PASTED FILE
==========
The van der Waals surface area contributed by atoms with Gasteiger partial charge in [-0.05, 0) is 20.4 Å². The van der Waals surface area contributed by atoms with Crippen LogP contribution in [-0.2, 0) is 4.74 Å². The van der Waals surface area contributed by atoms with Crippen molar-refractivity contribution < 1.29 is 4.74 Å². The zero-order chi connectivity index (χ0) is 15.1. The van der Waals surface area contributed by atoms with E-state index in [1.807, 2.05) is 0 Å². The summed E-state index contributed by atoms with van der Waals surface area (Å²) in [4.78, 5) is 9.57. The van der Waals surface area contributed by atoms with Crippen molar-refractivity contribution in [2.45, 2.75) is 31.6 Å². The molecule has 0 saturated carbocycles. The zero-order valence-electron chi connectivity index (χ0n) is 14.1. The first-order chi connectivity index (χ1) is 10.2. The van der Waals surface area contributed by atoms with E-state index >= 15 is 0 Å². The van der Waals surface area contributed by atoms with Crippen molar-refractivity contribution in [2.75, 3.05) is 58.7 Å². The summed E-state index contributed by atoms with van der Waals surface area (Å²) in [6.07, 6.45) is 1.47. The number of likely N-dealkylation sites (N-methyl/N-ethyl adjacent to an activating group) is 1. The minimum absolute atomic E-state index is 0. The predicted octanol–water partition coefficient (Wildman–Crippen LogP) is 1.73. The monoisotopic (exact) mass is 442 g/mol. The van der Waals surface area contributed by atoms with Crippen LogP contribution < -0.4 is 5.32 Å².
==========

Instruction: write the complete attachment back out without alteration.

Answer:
The van der Waals surface area contributed by atoms with Gasteiger partial charge in [-0.05, 0) is 20.4 Å². The van der Waals surface area contributed by atoms with Crippen LogP contribution in [-0.2, 0) is 4.74 Å². The van der Waals surface area contributed by atoms with Crippen molar-refractivity contribution < 1.29 is 4.74 Å². The zero-order chi connectivity index (χ0) is 15.1. The van der Waals surface area contributed by atoms with E-state index in [1.807, 2.05) is 0 Å². The summed E-state index contributed by atoms with van der Waals surface area (Å²) in [4.78, 5) is 9.57. The van der Waals surface area contributed by atoms with Crippen molar-refractivity contribution in [2.45, 2.75) is 31.6 Å². The molecule has 0 saturated carbocycles. The zero-order valence-electron chi connectivity index (χ0n) is 14.1. The first-order chi connectivity index (χ1) is 10.2. The van der Waals surface area contributed by atoms with E-state index >= 15 is 0 Å². The van der Waals surface area contributed by atoms with Crippen molar-refractivity contribution in [2.75, 3.05) is 58.7 Å². The summed E-state index contributed by atoms with van der Waals surface area (Å²) in [6.07, 6.45) is 1.47. The number of likely N-dealkylation sites (N-methyl/N-ethyl adjacent to an activating group) is 1. The minimum absolute atomic E-state index is 0. The predicted octanol–water partition coefficient (Wildman–Crippen LogP) is 1.73. The monoisotopic (exact) mass is 442 g/mol. The van der Waals surface area contributed by atoms with Crippen LogP contribution < -0.4 is 5.32 Å².